Trying to shield your children from the harsh realities of life may do more harm than good
As a teacher, the most important lesson I have learned is the importance of being forthright with students when dealing with personal, societal, and global issues. Teaching English, my students and I discuss weighty issues daily, such as prejudice, oppression and identity because these univeresal dilemmas are stamped all over the pages of literature. Mostly, I try to approach these issues with kid gloves. The world is full of families with differing histories and values, and discussing issues of race, gender, and religion can be like tiptoeing through a minefield of explosive parents.
Even so, I try to promote positive, fruitful discussion on these topics. I do this because I have seen wonderful life lessons come from frank approaches to what others would consider topics “too dark and mature” for students.
Mahatma Gandhi’s statement echoes loudly to me as both educator and parent: “Silence becomes cowardice when occasion demands speaking out the whole truth and acting accordingly.” Our world is filled with heartbreaking problems: racism, gender discrimination, bullying, and more. And avoiding these truths makes for a lose-lose situation individually and globally.
For example, how can our children have a better future if we are ashamed to show them the real world in its ugliness? How can our children feel empowered to make change if we allow them to be blind to the suffering around them? Perhaps the scariest question is most important: How can our children remain safe in this world if we do not show them its dangers in all their stark brutality?
Take school shootings. Each new year, I go over “lockdown” procedures in case of an intruder. When I explain them, I see students’ eyes fill with fear. I detest planting seeds of anxiety, but avoiding reality won’t make the possibility go away, and false security could cost them their lives. Knowledge is power, and we must be willing to give it even if it does cost a little in tranquility.
In my class and home, I do not hide issues and pretend they do not exist; I discuss them openly. Good questioning is the heart of good teaching and parenting. How can I make my child a thinking being who makes wise choices if I never force him to ponder questions on life’s tougher moral issues? Socrates argued the only way to truth was to dialogue, asking the “why” and “how” of issues. For example, what is racism? Why does it happen? What can we do about it? How does it feel to be a victim? Our children cannot reach understanding if they never truly know the facts and questions underlying the problem.
For example, one day a student privately pulled me aside to talk. She asked me if thinking other girls were pretty made her weird. Part of me wanted to avoid the issue; obviously she was fighting some internal battle over her own identity. I wasn’t her parent; shouldn’t she be talking with them? However, this child needed answers. This was her identity and self-worth at stake. For whatever reason, she felt that she could not go to her parents. So I stepped carefully, explaining it's natural for people to see and appreciate the beauty in others. I told her that her thinking was normal and not something of which to be afriad.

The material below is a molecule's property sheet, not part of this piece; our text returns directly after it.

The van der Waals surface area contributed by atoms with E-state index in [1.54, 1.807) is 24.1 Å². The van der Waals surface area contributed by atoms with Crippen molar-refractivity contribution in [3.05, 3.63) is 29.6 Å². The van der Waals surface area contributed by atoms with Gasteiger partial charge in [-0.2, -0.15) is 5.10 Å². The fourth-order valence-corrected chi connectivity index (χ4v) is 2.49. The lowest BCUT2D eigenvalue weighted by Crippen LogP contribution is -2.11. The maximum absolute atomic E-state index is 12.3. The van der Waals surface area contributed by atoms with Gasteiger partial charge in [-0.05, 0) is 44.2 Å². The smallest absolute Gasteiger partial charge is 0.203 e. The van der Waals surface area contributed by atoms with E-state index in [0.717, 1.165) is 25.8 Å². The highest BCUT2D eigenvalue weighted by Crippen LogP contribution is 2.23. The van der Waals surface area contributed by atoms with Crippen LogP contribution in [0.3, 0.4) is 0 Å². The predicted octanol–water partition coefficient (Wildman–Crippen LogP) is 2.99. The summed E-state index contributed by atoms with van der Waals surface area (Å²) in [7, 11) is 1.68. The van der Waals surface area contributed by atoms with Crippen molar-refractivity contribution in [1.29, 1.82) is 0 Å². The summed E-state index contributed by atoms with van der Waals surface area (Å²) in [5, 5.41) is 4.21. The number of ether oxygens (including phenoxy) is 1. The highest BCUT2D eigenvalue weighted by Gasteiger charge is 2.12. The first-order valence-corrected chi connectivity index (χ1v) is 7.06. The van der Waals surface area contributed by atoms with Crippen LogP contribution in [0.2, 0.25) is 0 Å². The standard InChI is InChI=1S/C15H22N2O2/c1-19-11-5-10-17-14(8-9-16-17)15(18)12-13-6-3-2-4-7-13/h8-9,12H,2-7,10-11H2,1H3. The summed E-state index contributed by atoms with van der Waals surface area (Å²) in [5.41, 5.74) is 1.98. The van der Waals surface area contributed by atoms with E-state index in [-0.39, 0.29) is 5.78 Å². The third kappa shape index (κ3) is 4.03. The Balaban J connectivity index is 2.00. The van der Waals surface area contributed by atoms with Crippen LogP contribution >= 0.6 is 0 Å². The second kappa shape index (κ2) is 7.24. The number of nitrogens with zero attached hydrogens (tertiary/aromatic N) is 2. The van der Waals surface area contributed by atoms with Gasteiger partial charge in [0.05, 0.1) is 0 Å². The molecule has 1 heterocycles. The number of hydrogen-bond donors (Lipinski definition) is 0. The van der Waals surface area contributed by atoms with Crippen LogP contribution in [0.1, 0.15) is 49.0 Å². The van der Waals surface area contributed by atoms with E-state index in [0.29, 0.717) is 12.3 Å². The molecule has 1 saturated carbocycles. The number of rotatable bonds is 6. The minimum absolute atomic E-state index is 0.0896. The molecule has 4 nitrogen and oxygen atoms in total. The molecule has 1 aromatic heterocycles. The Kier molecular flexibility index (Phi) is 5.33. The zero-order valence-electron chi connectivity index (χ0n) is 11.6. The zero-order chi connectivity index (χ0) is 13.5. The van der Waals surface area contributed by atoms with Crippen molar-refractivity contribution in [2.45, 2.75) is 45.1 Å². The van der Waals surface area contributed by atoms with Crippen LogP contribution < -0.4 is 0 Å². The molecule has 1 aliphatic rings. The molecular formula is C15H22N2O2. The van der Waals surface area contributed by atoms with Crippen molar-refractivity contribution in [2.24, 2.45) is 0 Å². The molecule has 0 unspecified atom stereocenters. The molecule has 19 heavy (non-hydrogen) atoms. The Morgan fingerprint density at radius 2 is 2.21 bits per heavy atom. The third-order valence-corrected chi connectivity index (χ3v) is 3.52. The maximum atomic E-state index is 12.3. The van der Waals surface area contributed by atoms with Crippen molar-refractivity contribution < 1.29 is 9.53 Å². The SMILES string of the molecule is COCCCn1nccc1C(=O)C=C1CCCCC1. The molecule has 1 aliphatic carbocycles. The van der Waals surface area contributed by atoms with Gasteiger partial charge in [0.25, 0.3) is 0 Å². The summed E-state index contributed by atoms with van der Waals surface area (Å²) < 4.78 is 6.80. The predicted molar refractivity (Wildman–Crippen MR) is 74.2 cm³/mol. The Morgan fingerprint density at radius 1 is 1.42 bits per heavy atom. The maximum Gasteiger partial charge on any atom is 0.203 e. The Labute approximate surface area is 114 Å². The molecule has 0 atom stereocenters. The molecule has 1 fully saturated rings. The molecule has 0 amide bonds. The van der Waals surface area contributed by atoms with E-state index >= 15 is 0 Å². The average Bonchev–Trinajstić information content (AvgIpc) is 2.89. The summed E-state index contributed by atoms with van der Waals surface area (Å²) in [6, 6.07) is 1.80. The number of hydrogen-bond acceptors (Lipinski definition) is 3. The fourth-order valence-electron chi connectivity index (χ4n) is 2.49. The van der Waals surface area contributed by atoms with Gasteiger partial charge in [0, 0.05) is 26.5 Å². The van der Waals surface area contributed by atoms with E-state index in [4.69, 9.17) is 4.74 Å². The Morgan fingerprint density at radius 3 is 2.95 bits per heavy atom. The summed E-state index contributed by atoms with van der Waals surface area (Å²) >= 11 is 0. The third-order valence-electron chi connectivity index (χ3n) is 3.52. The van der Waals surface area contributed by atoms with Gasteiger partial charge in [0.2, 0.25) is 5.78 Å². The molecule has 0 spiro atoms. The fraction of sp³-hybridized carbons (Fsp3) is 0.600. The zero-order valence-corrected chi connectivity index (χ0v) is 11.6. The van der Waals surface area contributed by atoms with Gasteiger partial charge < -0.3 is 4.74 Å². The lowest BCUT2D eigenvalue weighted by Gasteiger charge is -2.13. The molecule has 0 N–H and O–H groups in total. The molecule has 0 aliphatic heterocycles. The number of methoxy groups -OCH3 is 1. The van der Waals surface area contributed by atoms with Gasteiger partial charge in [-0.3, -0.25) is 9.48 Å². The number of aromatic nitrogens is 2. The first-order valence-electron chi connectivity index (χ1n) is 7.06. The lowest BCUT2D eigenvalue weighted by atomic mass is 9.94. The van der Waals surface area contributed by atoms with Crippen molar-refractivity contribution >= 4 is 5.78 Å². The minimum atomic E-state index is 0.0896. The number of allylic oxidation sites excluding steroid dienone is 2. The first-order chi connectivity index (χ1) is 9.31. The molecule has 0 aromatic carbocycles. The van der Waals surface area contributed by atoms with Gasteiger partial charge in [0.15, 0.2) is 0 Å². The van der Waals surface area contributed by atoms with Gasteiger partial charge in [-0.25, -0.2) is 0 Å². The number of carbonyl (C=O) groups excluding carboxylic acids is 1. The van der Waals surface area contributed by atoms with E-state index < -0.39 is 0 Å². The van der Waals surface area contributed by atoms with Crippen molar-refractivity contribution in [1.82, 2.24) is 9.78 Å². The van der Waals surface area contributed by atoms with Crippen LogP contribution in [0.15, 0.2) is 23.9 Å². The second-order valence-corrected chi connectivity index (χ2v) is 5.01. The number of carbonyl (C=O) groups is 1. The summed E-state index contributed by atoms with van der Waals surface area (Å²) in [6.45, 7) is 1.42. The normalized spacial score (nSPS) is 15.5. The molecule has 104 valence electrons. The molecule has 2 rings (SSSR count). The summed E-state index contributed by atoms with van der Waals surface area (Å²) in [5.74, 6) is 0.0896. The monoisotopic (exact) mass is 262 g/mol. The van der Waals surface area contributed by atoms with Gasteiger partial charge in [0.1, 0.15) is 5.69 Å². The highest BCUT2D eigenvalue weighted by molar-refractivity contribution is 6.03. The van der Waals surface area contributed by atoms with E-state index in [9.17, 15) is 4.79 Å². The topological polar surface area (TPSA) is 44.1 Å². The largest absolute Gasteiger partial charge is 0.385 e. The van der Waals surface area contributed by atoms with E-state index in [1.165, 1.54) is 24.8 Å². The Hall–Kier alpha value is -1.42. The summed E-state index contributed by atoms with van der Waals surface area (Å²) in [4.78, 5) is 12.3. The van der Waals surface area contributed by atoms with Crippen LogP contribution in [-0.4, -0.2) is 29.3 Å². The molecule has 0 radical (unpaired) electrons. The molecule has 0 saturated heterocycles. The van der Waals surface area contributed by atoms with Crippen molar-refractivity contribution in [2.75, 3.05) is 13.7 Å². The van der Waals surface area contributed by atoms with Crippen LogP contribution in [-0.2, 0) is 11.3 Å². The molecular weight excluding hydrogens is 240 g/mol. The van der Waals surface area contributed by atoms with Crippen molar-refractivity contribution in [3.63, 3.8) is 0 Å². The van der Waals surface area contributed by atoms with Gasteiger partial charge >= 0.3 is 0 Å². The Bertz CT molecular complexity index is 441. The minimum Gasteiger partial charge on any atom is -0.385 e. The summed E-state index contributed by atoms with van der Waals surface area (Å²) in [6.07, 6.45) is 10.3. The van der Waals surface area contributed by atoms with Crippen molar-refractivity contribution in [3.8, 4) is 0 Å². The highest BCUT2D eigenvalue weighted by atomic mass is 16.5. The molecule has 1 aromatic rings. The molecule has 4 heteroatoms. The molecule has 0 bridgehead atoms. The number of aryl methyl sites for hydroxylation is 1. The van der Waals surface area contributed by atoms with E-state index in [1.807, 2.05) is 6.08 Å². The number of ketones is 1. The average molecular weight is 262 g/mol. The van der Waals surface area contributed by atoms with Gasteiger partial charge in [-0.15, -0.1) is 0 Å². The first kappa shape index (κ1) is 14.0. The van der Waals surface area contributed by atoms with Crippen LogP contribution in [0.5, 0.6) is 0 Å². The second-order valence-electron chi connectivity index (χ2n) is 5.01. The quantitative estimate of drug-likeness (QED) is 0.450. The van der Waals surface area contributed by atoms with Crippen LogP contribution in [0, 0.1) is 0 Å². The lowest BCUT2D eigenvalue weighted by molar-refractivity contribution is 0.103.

To make a child knowledgeable, to give voice to global truths, to ponder differing trains of thought and perspectives does not mean we make the child prey to their ideology. If I read about racism, it does not mean I support it. To discuss things such as discrimination and oppression does not mean I think it acceptable. Aristotle said, “It is the mark of an educated mind to be able to entertain a thought without accepting it.” I want my children to be educated. I want them to tackle the world with their eyes open. They are writing the pages of their own life story, and I want their choices to be informed -ones where they know the brutality and beauty they can impose on others.
Parents, your children know things- sorts of things that would keep you up at night. I hear them talk in the hallways with friends and in conversations both in and out of class. Do not deceive yourselves that you can hide the harsher parts of the world, for most likely, they are hiding their knowledge of these things from you.
So where will they get needed answers, and ask questions about which they desperately want information? Do you want them to discuss drugs will you or fellow thirteen- year olds? Do you want them to decide whether or not to go “all the way” with their besties? I sure don’t, so I will beat them to the punch every time with love and honesty.
As parents, we must be light bringers and sounding boards, not keepers of darkness. We must open lines of communication, not sever the valuable opportunity we have as mentors to our children. They are not innocent; our technologically advanced world has taken that part of their childhood away. Shelter them with knowledge; no one can make it more palatable and loving than you can. Be there first, and be there always.